Reply
  • iAPX - Monday, August 18, 2014 - link

    I understand your point, but in this case, a simpler NAS, with one or two Intel NUC wouldn't be better (and load-balanced to be crash-prone) ?
    And anyway more expandable, on the VM side, both in available CPU, RAM, or by adding simple inexpensive units?
    Reply
  • ganeshts - Monday, August 18, 2014 - link

    Taken standalone (just talking about virtualization features), you are definitely right about what provides more flexibility.

    However, when people look at the TS-451 as an 'appliance', they see the virtualization aspect as just one of the features. Transcoding is another major aspect (and put in all the myriad QTS applications like QSync, cloud access etc.). The whole is greater than the sum of the parts.
    Reply
  • iAPX - Monday, August 18, 2014 - link

    I don't buy it, because to use all of that you need to be a linux sysadmin wannabee, to install and run Linux VM (at least, or BSD, or ...). At this point you might be able to control your own set of dedicated servers.

    Anyway, I appreciated your follow-up to this article, and your point-of-view, it's great to have this level of commitment, and to be able to have insights when there's remaining questions. Kind regards.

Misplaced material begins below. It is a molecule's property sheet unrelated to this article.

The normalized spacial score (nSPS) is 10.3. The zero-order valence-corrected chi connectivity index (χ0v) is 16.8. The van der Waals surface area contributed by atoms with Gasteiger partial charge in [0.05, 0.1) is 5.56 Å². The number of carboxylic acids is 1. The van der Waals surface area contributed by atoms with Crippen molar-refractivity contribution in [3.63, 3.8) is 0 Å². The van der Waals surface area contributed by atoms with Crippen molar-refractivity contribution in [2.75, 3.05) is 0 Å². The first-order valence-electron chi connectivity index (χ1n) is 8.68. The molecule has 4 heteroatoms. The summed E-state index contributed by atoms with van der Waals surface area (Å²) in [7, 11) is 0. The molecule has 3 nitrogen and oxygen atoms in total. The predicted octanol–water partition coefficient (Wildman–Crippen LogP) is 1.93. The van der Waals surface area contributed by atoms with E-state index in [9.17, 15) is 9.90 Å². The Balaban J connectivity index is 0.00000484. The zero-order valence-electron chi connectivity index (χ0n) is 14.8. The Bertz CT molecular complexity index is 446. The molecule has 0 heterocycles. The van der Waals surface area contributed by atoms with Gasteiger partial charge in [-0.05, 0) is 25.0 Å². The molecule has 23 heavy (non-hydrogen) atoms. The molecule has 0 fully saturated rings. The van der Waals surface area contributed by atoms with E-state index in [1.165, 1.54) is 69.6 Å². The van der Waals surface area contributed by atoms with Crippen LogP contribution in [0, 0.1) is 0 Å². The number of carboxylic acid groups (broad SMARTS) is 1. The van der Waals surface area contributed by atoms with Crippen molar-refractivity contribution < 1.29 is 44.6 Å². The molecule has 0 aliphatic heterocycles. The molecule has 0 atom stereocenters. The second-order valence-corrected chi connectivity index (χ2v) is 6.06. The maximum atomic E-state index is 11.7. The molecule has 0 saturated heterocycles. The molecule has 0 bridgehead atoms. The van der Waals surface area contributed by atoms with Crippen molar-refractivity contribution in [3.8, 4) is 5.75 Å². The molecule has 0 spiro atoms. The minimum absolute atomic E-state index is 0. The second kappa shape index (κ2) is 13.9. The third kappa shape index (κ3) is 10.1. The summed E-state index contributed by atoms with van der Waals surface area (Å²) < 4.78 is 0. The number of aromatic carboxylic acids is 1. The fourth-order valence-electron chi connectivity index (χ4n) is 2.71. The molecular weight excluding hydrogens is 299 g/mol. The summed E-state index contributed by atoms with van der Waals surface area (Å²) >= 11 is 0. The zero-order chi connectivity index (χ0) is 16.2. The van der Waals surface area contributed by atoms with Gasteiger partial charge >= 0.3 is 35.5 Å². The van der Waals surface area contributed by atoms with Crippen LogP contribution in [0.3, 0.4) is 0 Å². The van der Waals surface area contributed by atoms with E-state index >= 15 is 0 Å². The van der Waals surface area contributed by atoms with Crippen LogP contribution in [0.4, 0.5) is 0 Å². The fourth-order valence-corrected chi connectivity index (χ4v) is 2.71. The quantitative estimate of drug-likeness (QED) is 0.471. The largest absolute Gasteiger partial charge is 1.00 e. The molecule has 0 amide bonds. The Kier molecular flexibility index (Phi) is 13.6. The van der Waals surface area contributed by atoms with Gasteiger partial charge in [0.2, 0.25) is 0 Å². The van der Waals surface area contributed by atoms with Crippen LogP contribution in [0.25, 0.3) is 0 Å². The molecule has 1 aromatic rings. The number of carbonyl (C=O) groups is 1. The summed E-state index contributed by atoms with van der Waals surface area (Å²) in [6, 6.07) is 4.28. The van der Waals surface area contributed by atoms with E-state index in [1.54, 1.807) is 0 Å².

Reply
  • ganeshts - Monday, August 18, 2014 - link

    I am not sure I follow the 'linux sysadmin wannabee' aspect. You can install any type of VM you want - Windows or Linux or even Android.

    Transcoding - This is plug and play. After installing the NAS, accessing the video files in it through QNAP's mobile app - Qfile - can trigger the transcoding depending on what quality level is chosen. This is orthogonal to the VM feature. You don't need any VMs running to use the transcoding feature.

    All QTS apps - These provide additional features and are again not depending on the VM aspect.

    I fear I might not have effectively conveyed my points across.
    Reply
  • bsd228 - Monday, August 18, 2014 - link

    you'd need to be that sysadmin wannabee to deploy the NUC solution you suggest as well. Reply
  • iAPX - Monday, August 18, 2014 - link

    Exactly, in both case you might need to be a sysadmin (even a wannabe! lol!), wether it's windows or linux doesn't count, as Ganesh stated, but if you know hot to install and handle a VM with an OS, and remote access it correctly, you have it needs to handle Intel NUC (or whatever is your VM host of choice), and don't need a box that will make it easier to handle different services.

    In fact I think there's a much more larger market for a NAS that don't have virtualization, (thus a less expensive tag price, and lighter CPU/RAM configuration) but provides these services through "bundles" or "plug-in" (whatever you call them) hosted on their main Linux OS.
    Reply